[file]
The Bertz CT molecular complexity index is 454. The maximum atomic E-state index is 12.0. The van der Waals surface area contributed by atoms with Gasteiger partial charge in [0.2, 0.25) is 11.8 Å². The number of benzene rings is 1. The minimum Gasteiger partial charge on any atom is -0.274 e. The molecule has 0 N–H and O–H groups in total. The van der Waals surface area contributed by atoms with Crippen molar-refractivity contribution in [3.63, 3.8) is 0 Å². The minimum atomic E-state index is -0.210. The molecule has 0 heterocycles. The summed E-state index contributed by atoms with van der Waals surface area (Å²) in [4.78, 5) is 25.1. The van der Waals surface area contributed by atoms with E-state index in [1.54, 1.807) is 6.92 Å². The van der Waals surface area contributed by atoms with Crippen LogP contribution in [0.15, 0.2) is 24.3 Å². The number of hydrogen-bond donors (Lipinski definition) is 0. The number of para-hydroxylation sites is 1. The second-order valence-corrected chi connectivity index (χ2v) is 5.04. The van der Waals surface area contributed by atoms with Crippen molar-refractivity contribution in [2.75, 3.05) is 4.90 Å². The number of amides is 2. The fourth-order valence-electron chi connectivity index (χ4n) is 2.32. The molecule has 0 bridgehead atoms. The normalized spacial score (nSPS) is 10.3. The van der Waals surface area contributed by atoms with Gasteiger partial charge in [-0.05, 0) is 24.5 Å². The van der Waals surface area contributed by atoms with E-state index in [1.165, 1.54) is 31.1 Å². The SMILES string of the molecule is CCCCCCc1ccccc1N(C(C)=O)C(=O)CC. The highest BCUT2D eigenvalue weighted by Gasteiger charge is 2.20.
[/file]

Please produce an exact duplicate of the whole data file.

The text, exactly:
The Bertz CT molecular complexity index is 454. The maximum atomic E-state index is 12.0. The van der Waals surface area contributed by atoms with Gasteiger partial charge in [0.2, 0.25) is 11.8 Å². The number of benzene rings is 1. The minimum Gasteiger partial charge on any atom is -0.274 e. The molecule has 0 N–H and O–H groups in total. The van der Waals surface area contributed by atoms with Crippen molar-refractivity contribution in [3.63, 3.8) is 0 Å². The minimum atomic E-state index is -0.210. The molecule has 0 heterocycles. The summed E-state index contributed by atoms with van der Waals surface area (Å²) in [4.78, 5) is 25.1. The van der Waals surface area contributed by atoms with E-state index in [1.54, 1.807) is 6.92 Å². The van der Waals surface area contributed by atoms with Crippen LogP contribution in [0.15, 0.2) is 24.3 Å². The number of hydrogen-bond donors (Lipinski definition) is 0. The number of para-hydroxylation sites is 1. The second-order valence-corrected chi connectivity index (χ2v) is 5.04. The van der Waals surface area contributed by atoms with Crippen molar-refractivity contribution in [2.75, 3.05) is 4.90 Å². The number of amides is 2. The fourth-order valence-electron chi connectivity index (χ4n) is 2.32. The molecule has 0 bridgehead atoms. The normalized spacial score (nSPS) is 10.3. The van der Waals surface area contributed by atoms with Gasteiger partial charge in [-0.05, 0) is 24.5 Å². The van der Waals surface area contributed by atoms with E-state index in [1.165, 1.54) is 31.1 Å². The SMILES string of the molecule is CCCCCCc1ccccc1N(C(C)=O)C(=O)CC. The highest BCUT2D eigenvalue weighted by Gasteiger charge is 2.20.